1. Download and install Kernel for SQL Database Recovery from the website and launch it.
  2. On the welcome screen, click the Browse option to add the corrupted MDB (SQL Server database) file, select the database version and click Recover.
  3. add the corrupted MDB to recover

  4. Now all the SQL database file data will get retrieved, select any object on the left pane and view its content preview on the right pane. Make your selection and then click Save.
  5. You have two saving options – either save it to Live SQL Server by providing its details and credentials or save it to Batch file by providing the destination on your system. Make the selection and then click on OK.
  6. select object

  7. The software will start the saving process.
  8. start the saving process

  9. In the minimal time, the saving process will get completed. Finally, it displays the completion message.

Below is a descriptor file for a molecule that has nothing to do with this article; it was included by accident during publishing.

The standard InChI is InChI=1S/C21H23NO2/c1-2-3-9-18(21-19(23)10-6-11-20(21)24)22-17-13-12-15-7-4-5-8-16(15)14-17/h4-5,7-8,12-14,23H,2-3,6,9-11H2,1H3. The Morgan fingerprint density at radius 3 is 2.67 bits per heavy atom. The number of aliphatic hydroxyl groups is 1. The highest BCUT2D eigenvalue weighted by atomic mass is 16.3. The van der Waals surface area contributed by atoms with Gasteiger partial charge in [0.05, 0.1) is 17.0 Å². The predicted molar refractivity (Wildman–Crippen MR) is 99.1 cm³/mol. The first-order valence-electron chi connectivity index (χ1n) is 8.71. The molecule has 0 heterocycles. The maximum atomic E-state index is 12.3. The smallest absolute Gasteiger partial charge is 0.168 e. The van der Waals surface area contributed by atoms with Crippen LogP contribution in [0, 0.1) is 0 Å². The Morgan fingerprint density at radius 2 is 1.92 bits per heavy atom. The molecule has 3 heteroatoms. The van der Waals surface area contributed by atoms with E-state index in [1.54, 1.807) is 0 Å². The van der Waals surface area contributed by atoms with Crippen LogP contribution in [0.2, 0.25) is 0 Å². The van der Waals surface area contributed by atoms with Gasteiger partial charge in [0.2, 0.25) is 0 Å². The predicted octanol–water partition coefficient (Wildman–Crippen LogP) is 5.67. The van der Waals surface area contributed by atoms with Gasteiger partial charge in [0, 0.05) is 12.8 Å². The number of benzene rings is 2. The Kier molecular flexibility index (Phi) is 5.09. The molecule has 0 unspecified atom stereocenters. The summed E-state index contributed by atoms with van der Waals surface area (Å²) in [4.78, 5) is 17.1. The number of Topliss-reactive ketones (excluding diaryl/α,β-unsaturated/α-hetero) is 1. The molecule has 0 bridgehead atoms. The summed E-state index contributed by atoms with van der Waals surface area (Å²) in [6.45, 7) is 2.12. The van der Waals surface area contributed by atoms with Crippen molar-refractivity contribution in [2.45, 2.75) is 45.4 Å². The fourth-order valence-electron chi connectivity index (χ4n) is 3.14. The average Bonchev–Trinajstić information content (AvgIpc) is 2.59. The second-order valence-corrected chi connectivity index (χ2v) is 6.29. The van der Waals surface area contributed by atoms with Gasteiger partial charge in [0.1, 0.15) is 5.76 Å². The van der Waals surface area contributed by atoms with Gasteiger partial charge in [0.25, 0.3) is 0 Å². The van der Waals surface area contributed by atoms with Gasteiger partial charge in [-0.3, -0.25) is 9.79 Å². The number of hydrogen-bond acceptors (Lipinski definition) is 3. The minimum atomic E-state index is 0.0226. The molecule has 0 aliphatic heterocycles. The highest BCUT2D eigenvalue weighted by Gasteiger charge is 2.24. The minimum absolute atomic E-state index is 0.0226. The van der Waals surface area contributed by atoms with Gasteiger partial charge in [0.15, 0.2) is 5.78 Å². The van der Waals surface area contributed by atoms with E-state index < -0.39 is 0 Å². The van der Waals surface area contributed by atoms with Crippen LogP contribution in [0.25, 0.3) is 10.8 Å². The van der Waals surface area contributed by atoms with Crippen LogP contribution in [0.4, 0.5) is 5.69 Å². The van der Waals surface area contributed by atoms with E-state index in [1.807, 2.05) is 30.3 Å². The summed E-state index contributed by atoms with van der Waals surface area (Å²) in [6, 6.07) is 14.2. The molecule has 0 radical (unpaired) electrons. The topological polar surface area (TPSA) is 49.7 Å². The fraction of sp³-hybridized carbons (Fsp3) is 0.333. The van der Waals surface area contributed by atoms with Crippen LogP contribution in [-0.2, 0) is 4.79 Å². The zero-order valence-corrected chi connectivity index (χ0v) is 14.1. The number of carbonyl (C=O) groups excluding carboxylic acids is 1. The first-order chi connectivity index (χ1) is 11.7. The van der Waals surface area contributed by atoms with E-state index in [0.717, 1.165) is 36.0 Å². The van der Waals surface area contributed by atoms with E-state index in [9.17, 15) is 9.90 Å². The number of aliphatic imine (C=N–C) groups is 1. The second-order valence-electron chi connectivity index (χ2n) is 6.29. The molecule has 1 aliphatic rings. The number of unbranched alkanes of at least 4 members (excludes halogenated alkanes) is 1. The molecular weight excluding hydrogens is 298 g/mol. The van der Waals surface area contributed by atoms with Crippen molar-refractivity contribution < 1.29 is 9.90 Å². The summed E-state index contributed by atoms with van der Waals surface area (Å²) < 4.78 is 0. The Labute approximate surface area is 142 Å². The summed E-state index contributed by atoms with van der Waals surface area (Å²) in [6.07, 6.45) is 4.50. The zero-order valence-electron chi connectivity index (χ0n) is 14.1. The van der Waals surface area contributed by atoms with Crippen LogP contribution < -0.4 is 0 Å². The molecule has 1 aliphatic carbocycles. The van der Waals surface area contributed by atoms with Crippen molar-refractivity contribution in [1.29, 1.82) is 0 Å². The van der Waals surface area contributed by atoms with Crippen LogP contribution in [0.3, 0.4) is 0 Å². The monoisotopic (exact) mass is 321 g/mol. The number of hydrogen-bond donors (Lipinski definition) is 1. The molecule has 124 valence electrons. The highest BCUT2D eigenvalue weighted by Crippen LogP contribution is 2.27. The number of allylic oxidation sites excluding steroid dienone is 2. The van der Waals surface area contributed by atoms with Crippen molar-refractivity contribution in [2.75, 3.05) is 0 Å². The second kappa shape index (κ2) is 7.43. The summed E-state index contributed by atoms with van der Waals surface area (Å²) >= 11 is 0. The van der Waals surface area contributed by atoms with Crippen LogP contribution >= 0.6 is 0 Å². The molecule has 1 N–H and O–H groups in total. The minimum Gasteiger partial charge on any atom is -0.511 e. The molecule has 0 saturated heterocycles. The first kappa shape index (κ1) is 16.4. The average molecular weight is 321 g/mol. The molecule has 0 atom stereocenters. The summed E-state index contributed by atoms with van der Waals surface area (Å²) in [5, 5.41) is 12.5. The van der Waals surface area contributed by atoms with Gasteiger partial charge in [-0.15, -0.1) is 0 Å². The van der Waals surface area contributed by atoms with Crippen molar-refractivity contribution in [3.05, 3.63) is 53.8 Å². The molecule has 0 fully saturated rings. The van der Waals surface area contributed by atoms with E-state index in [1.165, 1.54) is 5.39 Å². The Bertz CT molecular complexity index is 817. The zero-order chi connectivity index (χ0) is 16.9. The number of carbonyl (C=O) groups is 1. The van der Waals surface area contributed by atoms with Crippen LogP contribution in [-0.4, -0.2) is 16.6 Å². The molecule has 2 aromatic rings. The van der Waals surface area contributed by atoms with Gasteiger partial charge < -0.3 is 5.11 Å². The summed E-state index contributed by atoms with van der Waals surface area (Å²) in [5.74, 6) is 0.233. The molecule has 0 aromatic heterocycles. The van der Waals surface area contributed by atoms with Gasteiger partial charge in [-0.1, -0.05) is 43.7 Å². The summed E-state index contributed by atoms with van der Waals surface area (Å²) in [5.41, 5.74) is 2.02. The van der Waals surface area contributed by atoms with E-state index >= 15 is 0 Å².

10. saving process complete

With the simple procedure and intuitive interface of Kernel for SQL Database, the recovery of SQL Database is a swift and easy task. You can rely on this tool for your bad days with SQL Server.

Conclusion

Some disaster recovery plans with SQL Server are discussed to avoid any sort of future disaster (human-made or natural) that leads to SQL data loss. Backups are encouraged with these plans; but to recover corrupt and damaged MDF files or to recover deleted records in SQL server, Kernel SQL Database Recovery is the most suitable one.